. 1978-Community Biogas Plants In support of the development of ‘energy saver’ technology. with the support of UNICEF starts the SCR programme. Similar plants initiated in other parts of the country in 1977. Oral Rehydration Therapy 1978 1978 . later known as the Community Heath Volunteers (CHV). Special Nutrition Programme A further intermediate step taken by UNICEF in the Special Nutrition Programme introduced by the Government of India. RYTE The first Ready to Eat (RYTE) food processing unit started at Anand (Gujarat) with UNICEF support. 1986 – ORT becomes a fully-fledged national programme. The aim is to extend coverage to a larger number of beneficiaries. 1975-Integrated Basic Services Approach Ministry of Social Welfare and UNICEF sign a master plan of operation to improve the physical.Special Child Relief 1974 Government of India. social and psychological development of the most vulnerable and needy groups of children and their mothers. UNICEF assists experimental community biogas plants. 1978 UNICEF supports the Hyderabad Urban Community Development Programme which became a national and international model for UCD.The government’s efforts to reduce infant and child mortality due to diarrheal diseases supported by UNICEF for the production of new revolutionary solution-oral Rehydration therapy. Community Health Workers CHW. Another such pilot project initiated in 1978 in Uttar Pradesh. Health workers to serve as health guides to rural families. UNICEF supports this with funding. following the severe food shortage in several flood and drought affected areas in the northern part of the country. scheme launched in 1977 by the central government. as well as the provision of kits and manuals in local languages.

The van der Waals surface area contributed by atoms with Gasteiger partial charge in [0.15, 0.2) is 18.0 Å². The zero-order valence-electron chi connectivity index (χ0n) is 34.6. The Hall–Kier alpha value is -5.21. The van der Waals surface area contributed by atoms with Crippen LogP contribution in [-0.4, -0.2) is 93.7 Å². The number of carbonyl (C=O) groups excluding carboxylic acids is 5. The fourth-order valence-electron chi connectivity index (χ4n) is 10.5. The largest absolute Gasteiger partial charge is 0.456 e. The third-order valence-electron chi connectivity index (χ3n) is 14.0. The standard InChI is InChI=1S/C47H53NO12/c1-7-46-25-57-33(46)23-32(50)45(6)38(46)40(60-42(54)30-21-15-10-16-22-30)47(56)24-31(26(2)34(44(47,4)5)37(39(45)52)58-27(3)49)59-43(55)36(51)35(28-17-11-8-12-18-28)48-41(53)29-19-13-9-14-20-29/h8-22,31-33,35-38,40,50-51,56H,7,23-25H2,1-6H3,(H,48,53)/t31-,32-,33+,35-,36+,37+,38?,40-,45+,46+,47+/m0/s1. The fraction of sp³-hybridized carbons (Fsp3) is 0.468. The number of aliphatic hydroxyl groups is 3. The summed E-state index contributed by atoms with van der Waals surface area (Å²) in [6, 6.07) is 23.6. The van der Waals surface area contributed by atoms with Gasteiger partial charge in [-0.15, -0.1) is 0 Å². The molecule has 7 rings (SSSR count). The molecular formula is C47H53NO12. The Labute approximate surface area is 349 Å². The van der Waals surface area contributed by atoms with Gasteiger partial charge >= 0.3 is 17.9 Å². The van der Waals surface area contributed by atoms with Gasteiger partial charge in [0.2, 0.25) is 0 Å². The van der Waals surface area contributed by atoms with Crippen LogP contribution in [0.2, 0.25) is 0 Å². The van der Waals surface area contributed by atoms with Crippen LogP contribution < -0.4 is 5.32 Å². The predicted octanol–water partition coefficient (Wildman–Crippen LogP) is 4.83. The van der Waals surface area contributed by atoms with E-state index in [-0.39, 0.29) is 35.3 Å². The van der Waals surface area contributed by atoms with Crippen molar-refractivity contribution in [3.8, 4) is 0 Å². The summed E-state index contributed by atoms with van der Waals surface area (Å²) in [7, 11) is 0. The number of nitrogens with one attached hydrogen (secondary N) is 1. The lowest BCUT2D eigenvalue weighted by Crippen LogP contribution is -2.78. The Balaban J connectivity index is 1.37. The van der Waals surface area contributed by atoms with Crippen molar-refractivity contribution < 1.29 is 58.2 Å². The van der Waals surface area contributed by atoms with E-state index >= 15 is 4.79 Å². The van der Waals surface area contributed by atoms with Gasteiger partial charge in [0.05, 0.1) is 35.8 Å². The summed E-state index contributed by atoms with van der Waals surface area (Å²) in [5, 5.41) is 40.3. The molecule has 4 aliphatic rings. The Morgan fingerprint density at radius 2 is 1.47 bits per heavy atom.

7 million children. establishes a new Plan of Action for Children in 2005. UNICEF assists central and state government in the project. Super Cylone of Orissa 1999 'super cyclone' hits the Orissa coast killing about 10.Government of India launches six national missions or mass campaigns of which UNICEF collaborates on the National Mission on Immunization. UNICEF is a partner of the Indian Government in the accelerated rural water supply programme. State Government is supported by various agencies including UNICEF which coordinates relief operations for about 1. Against Leprosy Edutainment comes to India in the form of a play on leprosy related stigma. National Plan of Action for Children 1992 India’s first National Plan of Action for Children drafted in 1992 (following the World Summit for Children in 1989.1980-1990 Rural Water Supply International Drinking Water Supply and Sanitation Decade (1981-1990).) Launch of G. called “Khat ki Garhi”. Bihar Education Project 1991 Bihar Education Project launched in 1991 with the express purpose of bringing about quantitative and qualitative improvement in the elementary system in Bihar. the National Mission for Drinking Water and the National Literacy Mission. Convention on Right of Child 1986 1986 . skilled attendance during delivery as well as for common childhood ailments. 1990-2000 Decade of the Girl Child The 1990s were declared as the SAARC Decade of the Girl Child.O. National Missions 1986 1986 . antenatal care. .Convention on the Rights of the Child adopted at historic South Asian Association for Regional Cooperation (SAARC) summit.I’s RCH Programme 1997 The Reproductive and Child Health Programme aimed to universalise immunization. Subscribes to the goals of universal coverage of primary education and child immunization.000 people.